How To File For Divorce

Last Updated on June 10, 2022 by Fair Punishment Team

At a fundamental level there are two possible ways to file for divorce: 1) Hire an attorney, or 2) Do it yourself.

When it comes to hiring an attorney, you need to perform due diligence to make sure you are hiring the right attorney for your case. There are a number of important considerations you should keep in mind when choosing an attorney (choose the best lawyer).

1) What is the retainer and fees that the attorney requires and can you afford it?

2) what is the temperament of the attorney and do you feel a personal connection to the attorney?

3) Does the attorney have a clear strategy outlined and do you agree with what they are proposing?

4) Does the attorney have any bar complaints against them or are there any red flags giving you cause for concern?

5) Is the attorney too busy to take your case? 6) Does the attorney have 5-7 years of experience as a family law attorney?

Certainly, there are other things as well, but as you consult with various attorneys, keep these considerations in mind to ensure you’re finding an attorney that is the right fit for your case.

When it comes to doing it yourself, there are two basic possibilities. 1) Head to the courthouse and ask for a divorce packet. Upon receipt, fill out the documents as best you can and file it with the court. 2) Find an online divorce service that will help you prepare the paperwork to be filed in court.

While these options are the big picture ways to actually accomplish a divorce, the following article discusses important steps and considerations to keep in mind as you are getting ready to file your case.

This article is a great starting point for informational purposes, but if you have legal questions about divorce, it’s always best to consult with a competent attorney in your area. This article is not legal advice.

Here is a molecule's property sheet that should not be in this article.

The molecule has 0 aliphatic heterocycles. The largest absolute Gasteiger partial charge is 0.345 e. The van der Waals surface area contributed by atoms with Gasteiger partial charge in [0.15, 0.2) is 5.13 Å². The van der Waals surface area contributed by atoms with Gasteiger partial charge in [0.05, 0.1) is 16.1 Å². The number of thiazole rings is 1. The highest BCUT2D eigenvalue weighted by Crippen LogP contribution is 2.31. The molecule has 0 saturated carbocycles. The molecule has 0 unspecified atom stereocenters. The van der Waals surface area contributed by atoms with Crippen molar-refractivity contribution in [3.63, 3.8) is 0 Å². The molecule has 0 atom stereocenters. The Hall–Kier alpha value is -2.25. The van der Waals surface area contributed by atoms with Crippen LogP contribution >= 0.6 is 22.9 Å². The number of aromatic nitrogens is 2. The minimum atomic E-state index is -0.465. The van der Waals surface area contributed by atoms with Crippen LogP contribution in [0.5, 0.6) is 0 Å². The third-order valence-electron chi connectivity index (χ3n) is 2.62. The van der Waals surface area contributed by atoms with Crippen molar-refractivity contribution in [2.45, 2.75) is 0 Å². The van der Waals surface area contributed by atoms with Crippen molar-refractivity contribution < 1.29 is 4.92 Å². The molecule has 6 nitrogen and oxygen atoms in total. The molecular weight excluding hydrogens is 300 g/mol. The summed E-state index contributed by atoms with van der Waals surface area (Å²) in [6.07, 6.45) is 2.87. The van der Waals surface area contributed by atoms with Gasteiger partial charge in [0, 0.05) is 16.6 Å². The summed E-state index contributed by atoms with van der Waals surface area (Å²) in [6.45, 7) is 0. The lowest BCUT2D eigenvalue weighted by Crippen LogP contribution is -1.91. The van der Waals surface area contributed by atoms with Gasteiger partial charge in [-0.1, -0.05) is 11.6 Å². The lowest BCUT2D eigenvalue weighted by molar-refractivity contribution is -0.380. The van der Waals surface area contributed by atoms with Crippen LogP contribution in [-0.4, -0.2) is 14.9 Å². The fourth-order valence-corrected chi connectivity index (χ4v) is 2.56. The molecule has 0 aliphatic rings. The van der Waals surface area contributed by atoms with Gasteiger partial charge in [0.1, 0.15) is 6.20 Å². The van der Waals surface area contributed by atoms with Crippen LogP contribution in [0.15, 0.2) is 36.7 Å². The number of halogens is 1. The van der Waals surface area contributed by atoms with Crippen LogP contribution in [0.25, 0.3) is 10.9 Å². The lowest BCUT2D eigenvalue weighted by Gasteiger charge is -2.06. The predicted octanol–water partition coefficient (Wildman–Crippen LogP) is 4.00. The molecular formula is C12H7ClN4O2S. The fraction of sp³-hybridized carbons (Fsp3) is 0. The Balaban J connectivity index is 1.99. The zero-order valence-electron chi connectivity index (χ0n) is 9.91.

Evaluate Joint Financial Accounts

It’s typical that as a divorce is looming, one spouse will “steal” or drain the other spouse’s bank account, or the joint marital account. This can be an angry reaction to finding out about impending divorce, or it can be advice received from a divorce attorney during a consultation. In any event, you should take steps to protect financial accounts. This might mean putting money into a blocked account in your name only, or setting up a joint account to require two signatures before any funds are released. In almost every state, there is a presumption that each party is going to get half the marital assets. Sometimes, one spouse will equally divide a joint account in anticipation of divorce, or to protect their portion of the assets.

Gather evidence of income

There are several reasons why you need the other spouse’s income information as part of a divorce. The reasons generally relate to issues around child support and spousal support also known as alimony. For instance, in Oregon a child support calculator is used to determine the amount of child support obligation that one spouse will owe to the other. The calculator considers how many overnights each parent is going to have, what their income is presently, certain expenses (daycare, union dues, insurance) and whether they have any non-joint children. When it comes to calculating spousal support the court is going to look at the needs of the parties and the ability to pay of the parties. Evidence of income comes in many forms such as paystub‘s, W-2s and tax returns, and income from any source derived (online businesses and side jobs).

Organize your finances

As you organize your finances, you’ll also need to get a handle on your assets. One of the ways that it’s easiest to get a firm understanding of your finances is to try and make a list of all of your financial accounts. For instance, your retirement accounts, bank accounts, stocks, money owed to you from any source, and all related passwords to these accounts. You’ll want to print out a most recent statement showing the current account balances for all these accounts. Along with financial accounts you want to get an idea of all of your other assets and related expenses to those assets. If you own a car but there’s a loan on it, you’ll want to know the value of the vehicle and the debt that is still owed. If you have a motorhome with a debt, you’ll want to figure out the same thing. Some other assets of value that are somewhat common in divorces that will require an accounting as well or things like tools, firearms, art, furniture and appliances.

If you are not able to get all of the information in the beginning or before separation you will have to wait to get these helpful documents as required through a request for production during the actual case.

How much does online divorce cost?